Here is the original article that I refer to:

http://www.guardian.co.uk/artanddesign/jonathanjonesblog/2013/jul/17/damien-hirst-photograph-severed-head-censorship

 

This article has irritated me somewhat. Firstly, I hate that the thumbnail for the article has that picture on, but I can’t really comment without putting the article on that I am moaning about, and the picture won’t disappear. I missed this story when it was first in the news, but picked up on it thanks to a cartoon in the current issue of ‘Private Eye.’ Basically, two archaeologists from Leicester Uni have objected to Damien Hirst exhibiting a photo that shows him at the age of 16 posing next to the severed head of a man who donated his body to science. Fine. The picture is in ridiculous bad taste, and they have a point about the family of the dead man and the fact that he probably didn’t give permission for photos to be taken of his corpse (which needs to be given when bodies are donated). But the article irritates me due to the complete ignorance that the writer has. Apparently, it is “academic pomposity” for archaeologists to speak out about something they believe is wrong if it impinges on others. Right. Hmm. Also, “archaeological ethics” needs to be put in quotation marks in the original article, as though it is some sort of alien or laughable concept. It is not. It is an integral part of the practicing of modern archaeology that needs to be taken into account at every turn when excavating and when presenting the past to the public. Next-“Only in dictatorial regimes do university professors decide what does and does not belong in an art gallery.” Erm….nope. Surely many art gallery curators are also able to be lecturers, and academic opinion coupled with the sensitivities of the public are always to be taken into account when presenting art and archaeology. But archaeologists cannot comment on art, can they? I’m sure the writer also thinks that anthropologists can’t, either. Then there’s this bit, which I will quote at length- “Leicester University’s experts say it contravenes guidelines on the ethical treatment of the dead: the poor man whose head is in the picture, they say, would have been recognisable to his relatives. He left his body to science and it was used in a jokey work of art. As archaeologists, they claim expertise in this strange field of postmortem ethics. Perhaps they got carried away by the sentimentality that surrounded Leicester’s rediscovery of the bones of Richard III.” Oh come on. Richard III is not quite the same. And then, the final flourish of ignorance- “Archaeology is the scientific study of the past, and it has no business pronouncing on the ethics of modern art.” Give me strength. Of course archaeology has the right and the position to comment on the present as much as any historian, author, artist or religious leader. It just annoys me that such a woefully ignorant person can comment upon a discipline that they clearly do not understand, and can therefore present it any way they like in the media, biasing those who do not know the subject to think that it is something that it isn’t. Okay. Rant over now.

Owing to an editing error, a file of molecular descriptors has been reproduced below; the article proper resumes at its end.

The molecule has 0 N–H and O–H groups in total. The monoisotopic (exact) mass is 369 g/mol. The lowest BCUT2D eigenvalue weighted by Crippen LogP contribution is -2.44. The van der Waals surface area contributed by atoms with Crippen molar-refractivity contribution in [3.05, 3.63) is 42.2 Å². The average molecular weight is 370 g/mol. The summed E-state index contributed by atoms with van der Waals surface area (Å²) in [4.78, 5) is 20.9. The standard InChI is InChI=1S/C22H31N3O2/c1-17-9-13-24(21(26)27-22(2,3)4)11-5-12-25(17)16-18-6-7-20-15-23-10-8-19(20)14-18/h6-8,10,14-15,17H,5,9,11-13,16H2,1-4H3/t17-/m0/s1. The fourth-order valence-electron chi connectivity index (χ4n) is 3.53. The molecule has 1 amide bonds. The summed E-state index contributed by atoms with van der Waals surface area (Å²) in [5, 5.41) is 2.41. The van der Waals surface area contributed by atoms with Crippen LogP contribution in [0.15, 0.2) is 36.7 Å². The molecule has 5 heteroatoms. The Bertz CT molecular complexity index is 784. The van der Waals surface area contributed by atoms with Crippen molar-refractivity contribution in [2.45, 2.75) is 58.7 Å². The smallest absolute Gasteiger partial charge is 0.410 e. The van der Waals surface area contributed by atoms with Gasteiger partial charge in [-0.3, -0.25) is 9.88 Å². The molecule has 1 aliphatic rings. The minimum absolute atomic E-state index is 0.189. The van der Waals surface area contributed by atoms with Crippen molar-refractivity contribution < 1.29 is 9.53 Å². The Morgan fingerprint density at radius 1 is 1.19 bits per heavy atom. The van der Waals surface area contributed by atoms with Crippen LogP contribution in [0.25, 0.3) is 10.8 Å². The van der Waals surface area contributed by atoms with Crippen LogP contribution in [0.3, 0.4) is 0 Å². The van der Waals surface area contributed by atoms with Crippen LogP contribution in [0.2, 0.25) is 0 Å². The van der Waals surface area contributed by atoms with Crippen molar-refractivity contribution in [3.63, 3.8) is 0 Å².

Image: siliconangle.com

Image: siliconangle.com

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EXCITING NEWS!!!!!

All I can say for now is that I’ve got some VERY exciting news to announce soon in a very special ‘Life Update’, which I should have really put out a few months back, but am going to post over the next few days. WATCH THIS SPACE!!!!!!!

Smile 1

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Bus Reads 2: Thoughts on Joyce’s ‘Dubliners’

Dubliners

The edition of my copy.

I bought this 4 years ago, whilst I was reading ‘Ulysses’, but only read it at the beginning of this year, as after finishing the aforementioned epic last summer (I did take a 3 year break from it- it didn’t take me 4 years to read), I didn’t feel like approaching Joyce for a while. However, I am so glad that I did. So glad, indeed, that I devoured ‘A Portrait of the Artist as a Young Man’ immediately afterwards. But that’s for the next post. Suffice to say, I adore both that work and this one.